Don't compare yourself too much to others. Keep learning and have fun slappin' on da bass. You'll get there brother.
    BBQisgood, kobass, Ryno1330 and 2 others like this.
  9. Oh, I can identify with this, only with reggae. As for swing, I can do a pretty good job. But there is a big difference between me swinging and my son. He’s “got it” in big league sort of way. Of course, he’s in the Marine Corps Fleet Bands, but dang, when he 13-14 he had Ray Brown down. No joke.
  10. 12BitSlab

    12BitSlab Gold Supporting Member

    Nov 28, 2016
    Liberty Township
    Assuming that you are talking about jazz swing, I believe it can be learned. One starts by listening to as many high quality songs done in swing style as is humanly possible.

    when learning to play swing, one must be able to play the walking bass part, the melody, and how to play solos. Most - not all - of the swung eighth notes you’ll play will come in solos.

    I would start with @Ed Fuqua ’s book about Walking Bassics or seek in person lessons from a real jazz bass player. Just remember, listening is just as important if not more so than playing when is starting to learn about swing.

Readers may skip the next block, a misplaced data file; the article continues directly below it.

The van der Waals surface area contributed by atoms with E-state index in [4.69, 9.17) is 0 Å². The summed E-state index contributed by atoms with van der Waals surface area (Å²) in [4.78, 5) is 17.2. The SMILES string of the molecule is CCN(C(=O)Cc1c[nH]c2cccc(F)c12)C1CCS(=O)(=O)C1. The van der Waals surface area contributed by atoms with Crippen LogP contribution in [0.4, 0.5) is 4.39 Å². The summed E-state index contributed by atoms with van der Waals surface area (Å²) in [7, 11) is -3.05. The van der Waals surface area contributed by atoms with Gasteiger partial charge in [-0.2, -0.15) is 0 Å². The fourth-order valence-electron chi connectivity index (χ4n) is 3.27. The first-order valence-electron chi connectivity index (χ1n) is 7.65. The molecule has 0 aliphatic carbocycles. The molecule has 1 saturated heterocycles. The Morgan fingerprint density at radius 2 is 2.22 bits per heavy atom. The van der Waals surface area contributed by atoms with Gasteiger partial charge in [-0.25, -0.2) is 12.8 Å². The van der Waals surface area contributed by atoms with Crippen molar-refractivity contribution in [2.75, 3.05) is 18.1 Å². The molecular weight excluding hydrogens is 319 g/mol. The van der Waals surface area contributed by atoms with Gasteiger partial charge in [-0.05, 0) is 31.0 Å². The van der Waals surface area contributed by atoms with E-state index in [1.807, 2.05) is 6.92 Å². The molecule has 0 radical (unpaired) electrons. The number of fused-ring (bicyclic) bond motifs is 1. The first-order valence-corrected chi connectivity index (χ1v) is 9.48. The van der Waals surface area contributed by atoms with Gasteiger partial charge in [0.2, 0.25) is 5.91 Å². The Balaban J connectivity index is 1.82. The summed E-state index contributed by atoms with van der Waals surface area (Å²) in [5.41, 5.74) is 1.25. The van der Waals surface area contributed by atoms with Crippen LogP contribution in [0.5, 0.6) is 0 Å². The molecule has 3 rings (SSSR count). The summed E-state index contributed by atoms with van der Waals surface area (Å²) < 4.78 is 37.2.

I wish you good luck!
  11. Kelly robinson

    Kelly robinson

    Dec 30, 2014
    I will keep on trying for sure but accepting ones limitations seems like an appropriate path at this point . I was very good at sports as a kid and got picked early in any pick up games but with bass playing - I'm like the kid who had to show up with the ball to get asked to join in . It is what it is - i still very much enjoy hacking around but it would be nice to think there is a light somewhere at the end of this very long tunnel ! It's very hard to truly love listening to great music and find that joy doesn't translate into any sort of skill at playing it ... Kelly
  12. fdeck

    fdeck Supporting Member Commercial User

    Mar 20, 2004
    Madison WI
    HPF Technology LLC
    I think swing can be learned. I believe listening is as important as playing, listening to everything not just the bass, and trying to play melodic parts not just bass lines. I think listening to early swing is important because later swing evolved from early swing. Listening to swing from different periods also helps, because it will quickly become apparent that there is not a single uniform "swing" that covers all time periods, tempos, players, etc.

    All music swings. I've heard classical musicians refer to subtle rhythmic effects as "swing." But outside of jazz, it's often referred to by another term: Groove, which is playing in a way that compliments the rhythmic style of the music. Just like all music swings, all music grooves. Part of developing as a bassist is learning to perceive the swing or groove in a particular musical setting, and adapting to it quickly. This is one reason for the old saying: A bassist doesn't need fast fingers, just fast ears.